Saturday, July 26, 2008

Haider v. Kalugin

The recent decision of Mr. Justice Wilson in Haider v. Kalugin, 2008 BCSC 930 is about the vexing problem of a missing original will.

James Kalugin made a will on July 11, 1955, leaving his estate to “my brothers and sisters, surviving me in equal shares, share and share alike….” After he died, almost 52 years later, on February 25, 2007, no one could find his original will. He had a copy of the will, together with cash, in a strong box at his home, but no original. The lawyer who drew the will had died, and neither the law firm that eventually acquired some of his files, nor the Law Society of British Columbia, had any records showing that the lawyer had kept the original, or where it was stored.

Could the copy be treated as an original will, or did James Kalugin die intestate, or in other words, without a valid will?

Mr. Kalugin did not have a spouse, children, or other descendants on his death. Some of his siblings survived him, but some had died before him with children. If he died without a will, then the children of the deceased siblings would be entitled to share in the estate. On the other hand, if the copy of the will were recognized, then the nieces and nephews would be excluded by the provisions of the will, and the estate would be divided only among the brothers and sisters who survived James Kalugin.

In British Columbia, there is a presumption that if a will can be last traced to the possession of the testator, and it is missing, the testator destroyed the will with the intention of revoking it. But this is a presumption only, and it can be rebutted by evidence that the testator did not intend to revoke the will.

Mr. Justice Wilson summarized some of the factors the courts have considered in other cases to decide whether a copy of a will may be proved in place of the original as follows:

[13] Some of the factors considered in determining whether the presumption has been overcome are:
· whether the terms of the Will itself were reasonable: Pigeon Estate v. Major, [1930] S.C.R. 252 (S.C.C.);
· whether the testator continued to have good relationships with the beneficiaries in the copy of the Will up to the date of death: Pigeon, supra;
· where personal effects of the deceased were destroyed prior to the search for the Will being carried out: Pigeon, supra;
· the nature and character of the deceased in taking care of personal effects: Pigeon, supra;
· whether there were any dispositions of property that support or contradict the terms of the copy sought to be probated: MacBurnie v. Patriquin, supra; Anderson v. Kahan Estate [2006], B.C.J. No. 716 (B.C.S.C.);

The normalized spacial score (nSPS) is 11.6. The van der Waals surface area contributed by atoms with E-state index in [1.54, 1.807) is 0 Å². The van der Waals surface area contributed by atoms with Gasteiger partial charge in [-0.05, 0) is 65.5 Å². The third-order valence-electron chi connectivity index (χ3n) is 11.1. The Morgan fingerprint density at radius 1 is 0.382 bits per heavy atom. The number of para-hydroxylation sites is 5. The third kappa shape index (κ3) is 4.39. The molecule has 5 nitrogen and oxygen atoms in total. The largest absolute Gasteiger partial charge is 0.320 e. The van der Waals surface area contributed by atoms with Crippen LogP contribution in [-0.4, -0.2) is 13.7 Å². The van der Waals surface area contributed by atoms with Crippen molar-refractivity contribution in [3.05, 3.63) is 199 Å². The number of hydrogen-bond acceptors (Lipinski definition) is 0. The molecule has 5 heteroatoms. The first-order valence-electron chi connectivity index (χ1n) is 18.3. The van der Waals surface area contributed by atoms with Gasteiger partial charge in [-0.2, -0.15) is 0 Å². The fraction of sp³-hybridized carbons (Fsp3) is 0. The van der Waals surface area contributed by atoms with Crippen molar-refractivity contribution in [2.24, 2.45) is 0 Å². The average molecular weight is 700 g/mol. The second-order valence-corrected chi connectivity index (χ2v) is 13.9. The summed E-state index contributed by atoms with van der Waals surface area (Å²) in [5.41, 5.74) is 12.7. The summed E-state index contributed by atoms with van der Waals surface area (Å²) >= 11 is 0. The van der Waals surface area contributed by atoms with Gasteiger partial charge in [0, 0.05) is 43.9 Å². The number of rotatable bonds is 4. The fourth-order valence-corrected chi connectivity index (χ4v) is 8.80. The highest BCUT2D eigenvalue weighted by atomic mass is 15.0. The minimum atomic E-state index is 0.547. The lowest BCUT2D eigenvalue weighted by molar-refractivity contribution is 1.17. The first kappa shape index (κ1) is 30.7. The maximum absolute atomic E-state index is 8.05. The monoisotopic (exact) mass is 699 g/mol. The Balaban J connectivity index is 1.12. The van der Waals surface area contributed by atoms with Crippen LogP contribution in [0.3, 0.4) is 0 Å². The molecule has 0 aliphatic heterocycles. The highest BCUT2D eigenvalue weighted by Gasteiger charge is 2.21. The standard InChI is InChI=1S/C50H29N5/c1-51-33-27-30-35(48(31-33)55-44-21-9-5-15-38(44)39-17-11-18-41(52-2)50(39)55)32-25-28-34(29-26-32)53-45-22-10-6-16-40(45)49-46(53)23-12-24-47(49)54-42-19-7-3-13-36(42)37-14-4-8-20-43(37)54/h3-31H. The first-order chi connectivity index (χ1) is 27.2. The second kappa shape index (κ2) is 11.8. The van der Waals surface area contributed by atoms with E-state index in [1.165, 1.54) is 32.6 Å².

· statements made by the testator which confirm or contradict the terms of distribution set out in the will: Bobersky Estate, supra, Anderson, supra, Holst Estate v. Holst [2001], B.C.J. No. 1560 (B.C.S.C.), Re Green Estate [2001], A.J. No. 1253 (Alta Q.B.);
· whether the testator was of the character to store valuable papers, and whether the testator had a safe place to store the papers: Bobersky Estate, supra, Brimicombe v. Brimicombe Estate [2000], N.S.J. No. 157 (N.S.C.A.);
· whether there is evidence that the testator understood the consequences of not having a Will, and the effects of intestacy: Bobersky Estate, supra;
· whether the testator made statements to the effect that he had a will: Bobersky Estate, supra

[14] However, the presumption of revocation does not apply where the Will cannot be traced to the possession of the testator: Brimicombe v. Brimicombe Estate, supra, at paragraph 7.

Mr. Justice Wilson found that the presumption that James Kalugin revoked the will does not apply. The evidence did not show that it was last in his possession. The lawyer who drew the will might have kept the original.

The court also found that the will likely reflected Mr. Kalugin’s intentions when he died. Some witnesses said that Mr. Kalugin told them that he intended the children of deceased siblings to inherit shares of his estate, but there was also evidence that he just wanted his siblings to inherit. Mr. Justice Wilson reasoned that if James Kalugin wanted to revoke his will, he would not have left a copy in his strong box. Furthermore, if he wanted to include nieces and nephews, it is more likely that Mr. Kalugin would have made a new will, than to die without a will.

In the result, only the siblings will receive James Kalugin’s estate.

1 comment:

Anonymous said...

Does 'share and share alike' infer that the testator wants the residue to flow to the surviving siblings and not to the deceased siblings children?